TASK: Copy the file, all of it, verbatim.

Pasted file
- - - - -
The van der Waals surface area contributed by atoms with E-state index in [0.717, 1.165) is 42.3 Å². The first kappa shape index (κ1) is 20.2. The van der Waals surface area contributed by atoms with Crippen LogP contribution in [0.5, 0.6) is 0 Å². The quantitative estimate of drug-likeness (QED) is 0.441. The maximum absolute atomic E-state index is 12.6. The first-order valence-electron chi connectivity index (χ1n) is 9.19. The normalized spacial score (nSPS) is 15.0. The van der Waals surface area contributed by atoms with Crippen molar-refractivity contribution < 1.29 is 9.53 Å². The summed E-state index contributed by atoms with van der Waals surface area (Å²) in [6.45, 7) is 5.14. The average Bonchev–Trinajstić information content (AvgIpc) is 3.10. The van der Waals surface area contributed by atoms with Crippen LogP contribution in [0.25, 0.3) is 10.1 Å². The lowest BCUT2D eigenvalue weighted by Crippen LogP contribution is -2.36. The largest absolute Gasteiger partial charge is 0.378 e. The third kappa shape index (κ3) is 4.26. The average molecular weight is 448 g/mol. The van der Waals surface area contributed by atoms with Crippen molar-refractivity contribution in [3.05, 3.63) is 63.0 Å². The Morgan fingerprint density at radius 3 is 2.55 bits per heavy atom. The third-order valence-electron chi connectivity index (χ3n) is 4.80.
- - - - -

The van der Waals surface area contributed by atoms with E-state index in [0.717, 1.165) is 42.3 Å². The first kappa shape index (κ1) is 20.2. The van der Waals surface area contributed by atoms with Crippen LogP contribution in [0.5, 0.6) is 0 Å². The quantitative estimate of drug-likeness (QED) is 0.441. The maximum absolute atomic E-state index is 12.6. The first-order valence-electron chi connectivity index (χ1n) is 9.19. The normalized spacial score (nSPS) is 15.0. The van der Waals surface area contributed by atoms with Crippen molar-refractivity contribution < 1.29 is 9.53 Å². The summed E-state index contributed by atoms with van der Waals surface area (Å²) in [6.45, 7) is 5.14. The average Bonchev–Trinajstić information content (AvgIpc) is 3.10. The van der Waals surface area contributed by atoms with Crippen LogP contribution in [0.25, 0.3) is 10.1 Å². The lowest BCUT2D eigenvalue weighted by Crippen LogP contribution is -2.36. The largest absolute Gasteiger partial charge is 0.378 e. The third kappa shape index (κ3) is 4.26. The average molecular weight is 448 g/mol. The van der Waals surface area contributed by atoms with Crippen molar-refractivity contribution in [3.05, 3.63) is 63.0 Å². The Morgan fingerprint density at radius 3 is 2.55 bits per heavy atom. The third-order valence-electron chi connectivity index (χ3n) is 4.80.